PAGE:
bad this was, but I was second up and a bit surprised it hadn’t
been steeper. The weather started to come in, so Tom and I had a
quick lunch at the top of Shap Hill (provided as always by the
support people) and set off again. About a minute into this part of
the ride the heavens opened. A passing car aqua-planed on the road
but fortunately it had pulled right over to the other side to pass me
so I was not in any danger. Very quickly I left Tom behind and cycled
on feeling strong. Soon the rain stopped and the sun came out and I
enjoyed going fast and feeling good.
Day 7 was Carlisle to
Kilmarnock in Scotland. In theory 96 miles today, but Jason, the
other support guy, told me an alternative route to get to the hotel
and added 9 extra miles to my ride by mistake! A long day and I rode
most of it on my own, meeting up with some of the others at the 3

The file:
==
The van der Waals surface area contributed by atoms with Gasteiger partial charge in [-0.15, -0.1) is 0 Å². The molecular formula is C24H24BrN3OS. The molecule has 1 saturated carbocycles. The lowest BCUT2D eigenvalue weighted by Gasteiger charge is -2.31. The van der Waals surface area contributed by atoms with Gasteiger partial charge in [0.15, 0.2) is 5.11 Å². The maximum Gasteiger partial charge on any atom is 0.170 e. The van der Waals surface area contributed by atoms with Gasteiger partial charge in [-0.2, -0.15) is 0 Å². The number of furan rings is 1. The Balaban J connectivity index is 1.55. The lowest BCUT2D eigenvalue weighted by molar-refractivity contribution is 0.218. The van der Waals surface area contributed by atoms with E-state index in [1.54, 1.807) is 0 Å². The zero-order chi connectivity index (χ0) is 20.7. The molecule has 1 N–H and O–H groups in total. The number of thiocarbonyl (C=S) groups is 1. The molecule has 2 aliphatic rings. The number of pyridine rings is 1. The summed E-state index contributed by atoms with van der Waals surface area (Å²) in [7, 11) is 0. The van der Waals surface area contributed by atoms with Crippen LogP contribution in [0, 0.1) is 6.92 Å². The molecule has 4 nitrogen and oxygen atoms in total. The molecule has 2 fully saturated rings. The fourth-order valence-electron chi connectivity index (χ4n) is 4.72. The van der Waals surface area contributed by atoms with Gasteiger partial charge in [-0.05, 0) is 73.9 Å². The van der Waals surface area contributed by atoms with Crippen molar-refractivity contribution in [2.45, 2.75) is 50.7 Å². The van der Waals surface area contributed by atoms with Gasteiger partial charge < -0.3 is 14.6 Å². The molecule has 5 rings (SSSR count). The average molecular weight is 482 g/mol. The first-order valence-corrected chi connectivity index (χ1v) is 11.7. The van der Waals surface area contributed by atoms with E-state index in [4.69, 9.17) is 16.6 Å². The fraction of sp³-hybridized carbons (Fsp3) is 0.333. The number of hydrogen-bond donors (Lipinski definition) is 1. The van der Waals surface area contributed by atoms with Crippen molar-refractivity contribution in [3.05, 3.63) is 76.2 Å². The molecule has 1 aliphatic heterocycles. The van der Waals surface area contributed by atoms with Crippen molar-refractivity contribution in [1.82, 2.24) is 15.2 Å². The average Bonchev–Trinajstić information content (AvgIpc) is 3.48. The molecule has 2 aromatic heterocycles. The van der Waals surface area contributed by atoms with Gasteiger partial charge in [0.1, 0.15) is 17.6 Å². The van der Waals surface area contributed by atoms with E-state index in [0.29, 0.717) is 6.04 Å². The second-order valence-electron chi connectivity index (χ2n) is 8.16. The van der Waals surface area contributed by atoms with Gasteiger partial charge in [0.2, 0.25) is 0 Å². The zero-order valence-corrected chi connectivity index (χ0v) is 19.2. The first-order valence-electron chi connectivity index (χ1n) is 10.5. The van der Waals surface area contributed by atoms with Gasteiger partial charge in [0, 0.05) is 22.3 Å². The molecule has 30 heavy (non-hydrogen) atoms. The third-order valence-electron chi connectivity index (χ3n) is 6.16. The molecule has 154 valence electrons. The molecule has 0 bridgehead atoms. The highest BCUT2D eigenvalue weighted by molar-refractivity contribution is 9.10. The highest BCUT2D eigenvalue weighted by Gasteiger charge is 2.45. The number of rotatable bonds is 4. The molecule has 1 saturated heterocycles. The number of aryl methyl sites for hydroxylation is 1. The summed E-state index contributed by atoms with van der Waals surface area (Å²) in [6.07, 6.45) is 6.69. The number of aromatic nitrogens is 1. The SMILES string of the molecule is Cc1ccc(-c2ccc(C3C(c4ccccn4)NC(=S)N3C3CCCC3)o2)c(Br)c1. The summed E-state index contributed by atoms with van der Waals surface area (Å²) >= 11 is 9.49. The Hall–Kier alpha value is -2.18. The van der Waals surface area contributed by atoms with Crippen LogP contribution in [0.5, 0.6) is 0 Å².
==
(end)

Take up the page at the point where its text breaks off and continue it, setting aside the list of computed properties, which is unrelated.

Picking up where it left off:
roadside breaks (mid-morning, lunch and mid-afternoon). At last we
were in Scotland I was beginning to appreciate just how far we’d
Day 8 Kilmarnock to
Inverary was the day we travelled about 78 miles and used a ferry to
cross to Dunoon. A magical day with the sun shining and the route
taking us round the sides of some beautiful Scottish lochs. A slight
head wind for some of it but nothing like what was to come. (Looking
back after day 12 I wondered why I had complained about the head wind
on this day – it seemed like a gentle breeze by comparison.)
Day 9 was Inverary to
Invergarry – a longer day of 95 miles. I think it was on this day
that I walked up part of one very steep hill – the only time I did
it – but my legs felt very tired and I decided not to push myself.
Am I learning sense at last? More Scottish lochs and great scenery.
Day 10 Invergarry to Bonar
Bridge. 76 miles. I was really beginning to feel tired, but still
managing to enjoy the riding even so. That night three of us stayed
in a separate B&B as the hotel had not had room for us all. It
was a truly sumptuous place – I felt a bit nervous about my dirty
sweaty clothes. Next morning a great breakfast but we had to be on
the road so we couldn’t really relax and enjoy it to the full.
Day 11 Bonar Bridge to
Bettyhill. 55 miles – that now constitutes a short day! Some pretty
scenery and some rugged bare mountain wilderness. The east wind is